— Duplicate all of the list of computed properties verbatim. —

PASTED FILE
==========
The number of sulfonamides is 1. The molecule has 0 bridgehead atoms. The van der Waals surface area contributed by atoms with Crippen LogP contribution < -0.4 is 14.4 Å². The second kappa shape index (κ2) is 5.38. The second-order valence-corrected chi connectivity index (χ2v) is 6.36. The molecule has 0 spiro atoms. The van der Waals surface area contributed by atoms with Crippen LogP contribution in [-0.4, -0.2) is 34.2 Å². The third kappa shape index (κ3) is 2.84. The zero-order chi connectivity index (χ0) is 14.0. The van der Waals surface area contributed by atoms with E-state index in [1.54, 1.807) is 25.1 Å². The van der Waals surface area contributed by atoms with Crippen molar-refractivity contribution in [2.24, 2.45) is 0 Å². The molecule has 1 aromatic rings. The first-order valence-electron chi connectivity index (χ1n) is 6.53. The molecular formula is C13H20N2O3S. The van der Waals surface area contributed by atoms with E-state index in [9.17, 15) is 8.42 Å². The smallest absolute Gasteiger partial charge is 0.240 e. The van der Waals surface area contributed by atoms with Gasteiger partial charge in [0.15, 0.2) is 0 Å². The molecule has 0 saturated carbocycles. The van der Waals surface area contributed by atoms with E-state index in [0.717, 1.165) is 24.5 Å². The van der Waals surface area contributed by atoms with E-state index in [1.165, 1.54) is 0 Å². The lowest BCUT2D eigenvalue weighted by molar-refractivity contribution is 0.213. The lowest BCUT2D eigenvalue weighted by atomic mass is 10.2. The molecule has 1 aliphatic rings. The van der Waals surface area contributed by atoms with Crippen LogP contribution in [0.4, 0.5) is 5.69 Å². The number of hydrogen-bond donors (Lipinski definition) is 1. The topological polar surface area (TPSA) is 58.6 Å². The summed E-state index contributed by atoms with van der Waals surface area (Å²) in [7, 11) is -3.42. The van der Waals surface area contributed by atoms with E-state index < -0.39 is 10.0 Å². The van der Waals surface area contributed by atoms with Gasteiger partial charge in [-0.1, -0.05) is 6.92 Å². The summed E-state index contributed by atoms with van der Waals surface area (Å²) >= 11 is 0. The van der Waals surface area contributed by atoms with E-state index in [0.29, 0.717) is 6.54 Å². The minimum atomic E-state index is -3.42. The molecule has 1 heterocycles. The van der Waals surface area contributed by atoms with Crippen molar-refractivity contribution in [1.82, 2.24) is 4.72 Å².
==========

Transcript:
The number of sulfonamides is 1. The molecule has 0 bridgehead atoms. The van der Waals surface area contributed by atoms with Crippen LogP contribution < -0.4 is 14.4 Å². The second kappa shape index (κ2) is 5.38. The second-order valence-corrected chi connectivity index (χ2v) is 6.36. The molecule has 0 spiro atoms. The van der Waals surface area contributed by atoms with Crippen LogP contribution in [-0.4, -0.2) is 34.2 Å². The third kappa shape index (κ3) is 2.84. The zero-order chi connectivity index (χ0) is 14.0. The van der Waals surface area contributed by atoms with E-state index in [1.54, 1.807) is 25.1 Å². The van der Waals surface area contributed by atoms with Crippen molar-refractivity contribution in [2.24, 2.45) is 0 Å². The molecule has 1 aromatic rings. The first-order valence-electron chi connectivity index (χ1n) is 6.53. The molecular formula is C13H20N2O3S. The van der Waals surface area contributed by atoms with E-state index in [9.17, 15) is 8.42 Å². The smallest absolute Gasteiger partial charge is 0.240 e. The van der Waals surface area contributed by atoms with Gasteiger partial charge in [0.15, 0.2) is 0 Å². The molecule has 0 saturated carbocycles. The van der Waals surface area contributed by atoms with E-state index in [0.717, 1.165) is 24.5 Å². The van der Waals surface area contributed by atoms with E-state index in [1.165, 1.54) is 0 Å². The lowest BCUT2D eigenvalue weighted by molar-refractivity contribution is 0.213. The lowest BCUT2D eigenvalue weighted by atomic mass is 10.2. The molecule has 1 aliphatic rings. The van der Waals surface area contributed by atoms with Crippen LogP contribution in [0.4, 0.5) is 5.69 Å². The number of hydrogen-bond donors (Lipinski definition) is 1. The topological polar surface area (TPSA) is 58.6 Å². The summed E-state index contributed by atoms with van der Waals surface area (Å²) in [7, 11) is -3.42. The van der Waals surface area contributed by atoms with E-state index < -0.39 is 10.0 Å². The van der Waals surface area contributed by atoms with Gasteiger partial charge in [-0.1, -0.05) is 6.92 Å². The summed E-state index contributed by atoms with van der Waals surface area (Å²) >= 11 is 0. The van der Waals surface area contributed by atoms with E-state index in [0.29, 0.717) is 6.54 Å². The minimum atomic E-state index is -3.42. The molecule has 1 heterocycles. The van der Waals surface area contributed by atoms with Crippen molar-refractivity contribution in [1.82, 2.24) is 4.72 Å².